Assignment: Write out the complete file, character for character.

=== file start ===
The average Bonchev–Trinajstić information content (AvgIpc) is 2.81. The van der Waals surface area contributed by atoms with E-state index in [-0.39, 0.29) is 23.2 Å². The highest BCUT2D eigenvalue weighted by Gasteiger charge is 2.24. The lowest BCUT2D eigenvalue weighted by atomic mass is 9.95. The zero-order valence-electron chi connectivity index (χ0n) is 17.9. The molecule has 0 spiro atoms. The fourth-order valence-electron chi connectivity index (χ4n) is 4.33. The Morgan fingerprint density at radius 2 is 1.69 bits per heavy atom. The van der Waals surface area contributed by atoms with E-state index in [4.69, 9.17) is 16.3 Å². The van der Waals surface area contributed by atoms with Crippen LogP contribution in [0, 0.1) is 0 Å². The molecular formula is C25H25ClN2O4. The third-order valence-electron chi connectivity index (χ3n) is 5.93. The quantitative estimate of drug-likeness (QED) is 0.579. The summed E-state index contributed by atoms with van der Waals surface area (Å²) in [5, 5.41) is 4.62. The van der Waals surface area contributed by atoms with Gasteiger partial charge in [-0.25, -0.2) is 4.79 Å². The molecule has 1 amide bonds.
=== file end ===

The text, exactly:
The average Bonchev–Trinajstić information content (AvgIpc) is 2.81. The van der Waals surface area contributed by atoms with E-state index in [-0.39, 0.29) is 23.2 Å². The highest BCUT2D eigenvalue weighted by Gasteiger charge is 2.24. The lowest BCUT2D eigenvalue weighted by atomic mass is 9.95. The zero-order valence-electron chi connectivity index (χ0n) is 17.9. The molecule has 0 spiro atoms. The fourth-order valence-electron chi connectivity index (χ4n) is 4.33. The Morgan fingerprint density at radius 2 is 1.69 bits per heavy atom. The van der Waals surface area contributed by atoms with E-state index in [4.69, 9.17) is 16.3 Å². The van der Waals surface area contributed by atoms with Crippen LogP contribution in [0, 0.1) is 0 Å². The molecular formula is C25H25ClN2O4. The third-order valence-electron chi connectivity index (χ3n) is 5.93. The quantitative estimate of drug-likeness (QED) is 0.579. The summed E-state index contributed by atoms with van der Waals surface area (Å²) in [5, 5.41) is 4.62. The van der Waals surface area contributed by atoms with Gasteiger partial charge in [-0.25, -0.2) is 4.79 Å². The molecule has 1 amide bonds.